In an embodiment of the present invention, the watermark code is arranged into message blocks of a common fixed size and distributed over said input image, and wherein said pre-processing sequence includes the following sequential sub-steps: (i) setting a current_corner_confidence parameter equal to 0; (ii) setting a block_size multiplier equal to 1; (iii) defining a first memory space to store a best_corner_row_ID parameter, a second memory space to store a best_corner_column_ID parameter, and a third memory space to store a best_corner_rotation_angle parameter; (iv) defining a fixed series of rotation angles; (v) IF said block_size is less than a predefined value, THEN incrementing said block_size by a fixed increment value; ELSE skip to sub-step (xiii); (vi) setting a current_rotation_angle parameter equal to the first angle in said fixed series of rotation angles; (vii) IF the current_rotation_angle is equal to the last angle within said fixed series of rotation angles, THEN return to sub-step (v), ELSE IF the current_rotation_angle is not equal to the first angle within said fixed series of rotation angles THEN setting said current_rotation_angle parameter equal to the next angle in said fixed series of rotation angles; (viii) rotating said input image by said current_rotation_angle parameter; (ix) defining a corner_image be equal to a block section of the upper-left corner of the rotated input image, said block section being of size equal to said common fixed size multiplied by said block_size multiplier; (x) storing the row index and column index of the best defined corner of a message block within said corner_image as a newRowID parameter and newColumnID parameter, respectively, and attributing a new_corner_confidence level to said best defined corner; (xi) IF the current_corner_confidence parameter is greater than the new_corner_confidence level, then returning to sub-step (vii), ELSE the current_corner_confidence parameter is set to equal to said new_corner_confidence level, said newRowID is stored in said best_corner_row_ID, said newColumnID is stored in said best_corner_column_ID, and said current_rotation_angle parameter is stored in said best_corner_rotation_angle parameter; (xii) IF no minimum_threshold_confidence level has been previously defined, THEN return to sub_step (v), ELSE IF the current_corner_confidence parameter is not greater than the minimum_threshold_confidence, THEN return to sub_step (v); (xiii) rotate and crop the input image to place the best message block corner at the upper-left corner of the input image as determined by parameters best_corner_row_ID, best_corner_column_ID, and best_corner_rotation_angle;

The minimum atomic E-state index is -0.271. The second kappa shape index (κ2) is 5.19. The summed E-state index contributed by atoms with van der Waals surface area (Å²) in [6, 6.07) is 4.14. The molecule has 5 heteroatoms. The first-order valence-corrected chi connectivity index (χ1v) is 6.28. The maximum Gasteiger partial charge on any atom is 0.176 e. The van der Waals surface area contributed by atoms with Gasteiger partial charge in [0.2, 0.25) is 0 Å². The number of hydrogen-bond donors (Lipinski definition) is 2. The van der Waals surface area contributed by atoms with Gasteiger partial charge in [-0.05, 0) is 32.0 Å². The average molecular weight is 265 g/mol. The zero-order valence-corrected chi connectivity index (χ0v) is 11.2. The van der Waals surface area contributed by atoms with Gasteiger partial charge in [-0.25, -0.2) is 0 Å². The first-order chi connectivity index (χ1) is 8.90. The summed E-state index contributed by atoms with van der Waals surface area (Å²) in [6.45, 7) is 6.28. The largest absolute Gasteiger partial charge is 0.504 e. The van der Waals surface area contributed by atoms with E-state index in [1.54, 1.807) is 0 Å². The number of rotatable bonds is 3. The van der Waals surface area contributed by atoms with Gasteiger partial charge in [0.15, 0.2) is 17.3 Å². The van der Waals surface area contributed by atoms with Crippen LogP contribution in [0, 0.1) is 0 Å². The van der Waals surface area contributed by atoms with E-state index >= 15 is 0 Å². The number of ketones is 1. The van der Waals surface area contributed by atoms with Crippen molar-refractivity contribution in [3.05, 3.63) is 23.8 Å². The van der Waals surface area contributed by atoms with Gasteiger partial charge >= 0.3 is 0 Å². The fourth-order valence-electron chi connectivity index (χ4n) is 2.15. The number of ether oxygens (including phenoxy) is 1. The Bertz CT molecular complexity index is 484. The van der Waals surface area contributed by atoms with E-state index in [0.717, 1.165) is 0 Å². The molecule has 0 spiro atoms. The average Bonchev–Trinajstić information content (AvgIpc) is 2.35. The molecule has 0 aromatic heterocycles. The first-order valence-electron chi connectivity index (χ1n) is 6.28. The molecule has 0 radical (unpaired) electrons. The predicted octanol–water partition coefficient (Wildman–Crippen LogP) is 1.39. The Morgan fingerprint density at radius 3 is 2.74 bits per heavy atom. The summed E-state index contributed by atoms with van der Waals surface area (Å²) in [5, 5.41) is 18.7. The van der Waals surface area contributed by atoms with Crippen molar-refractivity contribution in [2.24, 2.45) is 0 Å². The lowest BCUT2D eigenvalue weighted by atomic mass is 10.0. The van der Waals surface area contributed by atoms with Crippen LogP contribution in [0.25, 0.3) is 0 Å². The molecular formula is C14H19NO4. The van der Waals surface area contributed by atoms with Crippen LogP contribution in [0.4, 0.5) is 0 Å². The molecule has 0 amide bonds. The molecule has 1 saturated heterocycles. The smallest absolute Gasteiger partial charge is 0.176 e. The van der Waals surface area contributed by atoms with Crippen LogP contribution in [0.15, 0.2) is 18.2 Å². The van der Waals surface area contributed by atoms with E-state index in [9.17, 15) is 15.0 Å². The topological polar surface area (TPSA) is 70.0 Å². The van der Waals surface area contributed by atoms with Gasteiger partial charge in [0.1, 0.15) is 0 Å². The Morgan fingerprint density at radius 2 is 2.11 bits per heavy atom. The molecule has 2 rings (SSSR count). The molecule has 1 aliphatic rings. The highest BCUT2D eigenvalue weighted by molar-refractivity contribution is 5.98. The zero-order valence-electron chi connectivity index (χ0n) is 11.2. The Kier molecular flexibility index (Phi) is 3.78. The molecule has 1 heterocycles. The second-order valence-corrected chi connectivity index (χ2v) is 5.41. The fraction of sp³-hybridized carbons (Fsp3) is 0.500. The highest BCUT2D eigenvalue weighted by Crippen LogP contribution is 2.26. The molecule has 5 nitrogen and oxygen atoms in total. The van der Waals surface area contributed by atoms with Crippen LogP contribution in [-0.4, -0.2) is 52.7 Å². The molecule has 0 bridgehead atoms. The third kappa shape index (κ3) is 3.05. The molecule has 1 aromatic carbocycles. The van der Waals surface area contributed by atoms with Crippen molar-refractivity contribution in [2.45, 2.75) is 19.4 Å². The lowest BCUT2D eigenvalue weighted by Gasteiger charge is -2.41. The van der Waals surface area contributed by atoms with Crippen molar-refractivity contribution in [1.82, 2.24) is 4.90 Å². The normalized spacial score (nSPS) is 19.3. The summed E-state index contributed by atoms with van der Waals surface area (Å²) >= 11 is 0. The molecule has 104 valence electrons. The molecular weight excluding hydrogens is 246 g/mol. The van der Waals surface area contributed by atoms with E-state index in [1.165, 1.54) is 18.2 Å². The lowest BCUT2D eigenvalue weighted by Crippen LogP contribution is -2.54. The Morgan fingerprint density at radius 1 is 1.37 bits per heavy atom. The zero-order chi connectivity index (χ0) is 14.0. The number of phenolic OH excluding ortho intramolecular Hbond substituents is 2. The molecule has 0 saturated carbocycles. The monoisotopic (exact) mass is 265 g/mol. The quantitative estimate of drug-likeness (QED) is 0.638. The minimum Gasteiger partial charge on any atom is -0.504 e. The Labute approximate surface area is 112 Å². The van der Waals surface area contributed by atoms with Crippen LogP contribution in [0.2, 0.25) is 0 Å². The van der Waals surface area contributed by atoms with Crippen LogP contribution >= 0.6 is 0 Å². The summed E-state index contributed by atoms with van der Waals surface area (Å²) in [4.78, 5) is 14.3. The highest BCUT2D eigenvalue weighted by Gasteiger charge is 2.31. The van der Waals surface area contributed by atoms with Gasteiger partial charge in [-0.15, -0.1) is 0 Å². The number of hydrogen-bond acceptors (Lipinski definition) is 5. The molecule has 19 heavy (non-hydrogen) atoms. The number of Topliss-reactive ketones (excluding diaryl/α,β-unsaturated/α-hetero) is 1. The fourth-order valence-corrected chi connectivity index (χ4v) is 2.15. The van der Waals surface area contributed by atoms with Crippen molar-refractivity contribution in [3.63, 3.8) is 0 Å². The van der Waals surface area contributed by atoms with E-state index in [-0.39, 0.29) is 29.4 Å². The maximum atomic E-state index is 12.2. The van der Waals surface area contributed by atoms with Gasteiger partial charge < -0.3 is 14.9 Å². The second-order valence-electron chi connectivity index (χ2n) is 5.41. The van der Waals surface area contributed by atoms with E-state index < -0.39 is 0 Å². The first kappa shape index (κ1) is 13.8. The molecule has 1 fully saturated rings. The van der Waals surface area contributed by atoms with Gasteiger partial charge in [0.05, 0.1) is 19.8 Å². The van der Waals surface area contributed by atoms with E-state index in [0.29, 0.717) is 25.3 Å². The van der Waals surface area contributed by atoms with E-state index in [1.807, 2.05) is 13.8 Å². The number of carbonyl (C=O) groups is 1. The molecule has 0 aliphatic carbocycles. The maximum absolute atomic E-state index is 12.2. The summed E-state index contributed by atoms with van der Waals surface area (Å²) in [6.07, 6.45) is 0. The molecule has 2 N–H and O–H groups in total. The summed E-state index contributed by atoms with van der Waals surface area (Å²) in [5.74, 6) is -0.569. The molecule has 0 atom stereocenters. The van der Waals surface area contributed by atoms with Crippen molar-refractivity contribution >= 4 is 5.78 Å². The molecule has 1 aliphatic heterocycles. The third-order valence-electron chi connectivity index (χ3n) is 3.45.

Preferably prior to sub-step (i), said pre-processing sequence further includes providing skew-error compensation and removing white boarders from around the input image.